“We were a very auto-centric country for 70 years, and we still are,” Clarkson said. “But I think people are realizing there are other ways to get around.” Chamblee is slated to extend the Peachtree Creek Greenway out from Brookhaven toward the Perimeter. Clarkson said people in Chamblee are “clamoring” for a local version of the Beltline and for a connection to the actual one. “People want to ride their bikes. We’ve got to give them a safe way to do it,” he said.
As with the neighbors in Sandy Springs, some who agree with the overarching goal are concerned by the change. Thomas Hyneman was a teenager when the Silver Comet Trail opened near his childhood home west of Atlanta. He remembers how drivers, including himself, were startled by bicyclists at the new trail crossings. It was a dangerous situation until blinking lights were added and drivers got used to watching for them, he said.
Other trails will undergo the same evolution, he suspects. The Beltline, which he still calls “a beautiful thing,” was just over 3 years old when his daughter, Alexia, was struck and killed while crossing an intersection to it, on her way home from Grady High School. Hyneman, who recently founded the Atlanta chapter of Families for Safe Streets, said he has met many others who have been injured there.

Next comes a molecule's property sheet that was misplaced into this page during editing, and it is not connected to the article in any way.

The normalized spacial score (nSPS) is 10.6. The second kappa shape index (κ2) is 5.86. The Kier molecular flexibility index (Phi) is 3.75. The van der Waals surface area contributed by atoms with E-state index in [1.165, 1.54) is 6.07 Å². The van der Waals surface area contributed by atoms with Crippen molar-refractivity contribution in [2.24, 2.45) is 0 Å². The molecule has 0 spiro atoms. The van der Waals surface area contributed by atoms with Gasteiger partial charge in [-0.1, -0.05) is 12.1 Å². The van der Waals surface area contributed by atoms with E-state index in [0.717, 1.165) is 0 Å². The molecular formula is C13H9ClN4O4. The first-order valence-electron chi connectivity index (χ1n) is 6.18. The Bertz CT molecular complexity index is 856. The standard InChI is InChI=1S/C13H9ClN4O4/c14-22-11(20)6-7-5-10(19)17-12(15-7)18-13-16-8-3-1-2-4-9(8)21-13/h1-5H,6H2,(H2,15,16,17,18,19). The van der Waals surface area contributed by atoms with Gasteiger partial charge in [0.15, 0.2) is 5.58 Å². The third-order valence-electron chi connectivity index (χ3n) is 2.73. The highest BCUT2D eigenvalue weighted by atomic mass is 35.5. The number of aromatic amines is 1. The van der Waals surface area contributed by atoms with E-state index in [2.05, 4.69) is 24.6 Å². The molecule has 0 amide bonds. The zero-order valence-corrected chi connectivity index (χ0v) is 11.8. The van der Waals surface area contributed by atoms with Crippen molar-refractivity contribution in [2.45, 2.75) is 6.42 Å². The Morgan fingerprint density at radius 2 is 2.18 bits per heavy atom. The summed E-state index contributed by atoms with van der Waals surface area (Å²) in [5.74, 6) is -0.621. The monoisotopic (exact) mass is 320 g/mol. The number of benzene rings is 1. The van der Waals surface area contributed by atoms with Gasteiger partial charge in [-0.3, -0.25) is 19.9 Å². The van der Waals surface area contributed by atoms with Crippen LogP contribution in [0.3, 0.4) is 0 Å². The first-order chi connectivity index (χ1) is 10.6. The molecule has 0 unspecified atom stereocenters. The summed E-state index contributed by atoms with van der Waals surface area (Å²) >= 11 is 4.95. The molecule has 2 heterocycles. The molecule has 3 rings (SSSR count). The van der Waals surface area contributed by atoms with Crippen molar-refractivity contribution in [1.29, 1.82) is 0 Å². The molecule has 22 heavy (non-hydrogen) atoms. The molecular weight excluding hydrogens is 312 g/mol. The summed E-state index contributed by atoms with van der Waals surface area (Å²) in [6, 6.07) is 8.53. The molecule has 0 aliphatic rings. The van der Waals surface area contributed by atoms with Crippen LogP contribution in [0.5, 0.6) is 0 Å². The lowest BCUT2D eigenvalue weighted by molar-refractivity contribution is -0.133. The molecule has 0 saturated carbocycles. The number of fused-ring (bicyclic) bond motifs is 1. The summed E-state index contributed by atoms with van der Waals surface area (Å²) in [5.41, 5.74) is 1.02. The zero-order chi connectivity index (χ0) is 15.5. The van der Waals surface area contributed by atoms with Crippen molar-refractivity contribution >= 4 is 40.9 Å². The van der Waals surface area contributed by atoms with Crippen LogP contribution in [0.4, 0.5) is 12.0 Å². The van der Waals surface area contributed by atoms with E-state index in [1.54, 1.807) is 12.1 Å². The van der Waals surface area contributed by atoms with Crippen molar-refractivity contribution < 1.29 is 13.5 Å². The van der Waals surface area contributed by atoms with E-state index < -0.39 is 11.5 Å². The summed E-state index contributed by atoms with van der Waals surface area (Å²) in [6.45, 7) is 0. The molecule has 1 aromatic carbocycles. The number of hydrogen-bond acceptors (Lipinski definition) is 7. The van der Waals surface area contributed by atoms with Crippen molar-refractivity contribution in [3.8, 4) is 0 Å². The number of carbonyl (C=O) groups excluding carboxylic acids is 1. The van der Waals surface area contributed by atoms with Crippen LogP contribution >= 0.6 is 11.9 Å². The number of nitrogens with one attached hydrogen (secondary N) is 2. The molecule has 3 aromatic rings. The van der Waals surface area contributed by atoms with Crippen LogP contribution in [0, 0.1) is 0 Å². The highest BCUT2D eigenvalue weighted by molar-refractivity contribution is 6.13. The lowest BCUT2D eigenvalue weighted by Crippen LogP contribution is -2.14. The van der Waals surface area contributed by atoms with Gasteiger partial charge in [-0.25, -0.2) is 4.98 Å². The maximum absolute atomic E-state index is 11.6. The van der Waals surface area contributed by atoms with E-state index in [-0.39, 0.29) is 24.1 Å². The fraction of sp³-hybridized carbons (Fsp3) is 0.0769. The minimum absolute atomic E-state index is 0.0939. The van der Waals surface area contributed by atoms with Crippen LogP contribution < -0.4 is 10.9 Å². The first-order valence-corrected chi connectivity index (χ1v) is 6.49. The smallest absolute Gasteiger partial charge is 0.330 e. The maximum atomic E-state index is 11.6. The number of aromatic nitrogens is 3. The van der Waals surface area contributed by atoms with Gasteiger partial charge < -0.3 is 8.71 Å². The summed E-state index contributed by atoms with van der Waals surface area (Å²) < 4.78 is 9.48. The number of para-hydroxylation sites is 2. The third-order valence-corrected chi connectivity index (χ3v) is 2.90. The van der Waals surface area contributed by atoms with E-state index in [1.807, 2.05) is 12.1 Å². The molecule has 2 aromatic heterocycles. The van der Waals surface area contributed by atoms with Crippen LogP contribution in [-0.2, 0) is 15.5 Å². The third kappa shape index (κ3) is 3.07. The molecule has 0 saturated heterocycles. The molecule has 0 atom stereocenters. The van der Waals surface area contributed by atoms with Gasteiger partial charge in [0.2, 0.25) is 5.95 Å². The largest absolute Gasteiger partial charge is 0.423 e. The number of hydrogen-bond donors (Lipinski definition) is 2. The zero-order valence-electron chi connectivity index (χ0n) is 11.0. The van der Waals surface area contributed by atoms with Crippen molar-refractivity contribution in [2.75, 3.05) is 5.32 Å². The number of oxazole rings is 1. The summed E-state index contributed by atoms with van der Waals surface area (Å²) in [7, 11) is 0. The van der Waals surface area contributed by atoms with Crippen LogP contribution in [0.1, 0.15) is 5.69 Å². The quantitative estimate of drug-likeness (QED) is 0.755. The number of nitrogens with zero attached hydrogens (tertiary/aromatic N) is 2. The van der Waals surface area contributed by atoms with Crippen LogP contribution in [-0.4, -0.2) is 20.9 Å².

It will take time for drivers to become aware of all the new bicyclists and pedestrians, and some may be too quick to assume the routes are risk-free. Inattention could cause more casualties, especially where intersections are poorly designed, Hyneman said. Safety demands clear sight lines, which could mean something as simple as trimming hedges and installing big mirrors or a change as complex as realigning an intersection, he said. Every intersection is different, so studies must be done, and that takes time. He fears design could suffer in the race to build out a network.
“We need to encourage it, but we also have to caution safety,” he said. “We have to look at every single intersection.”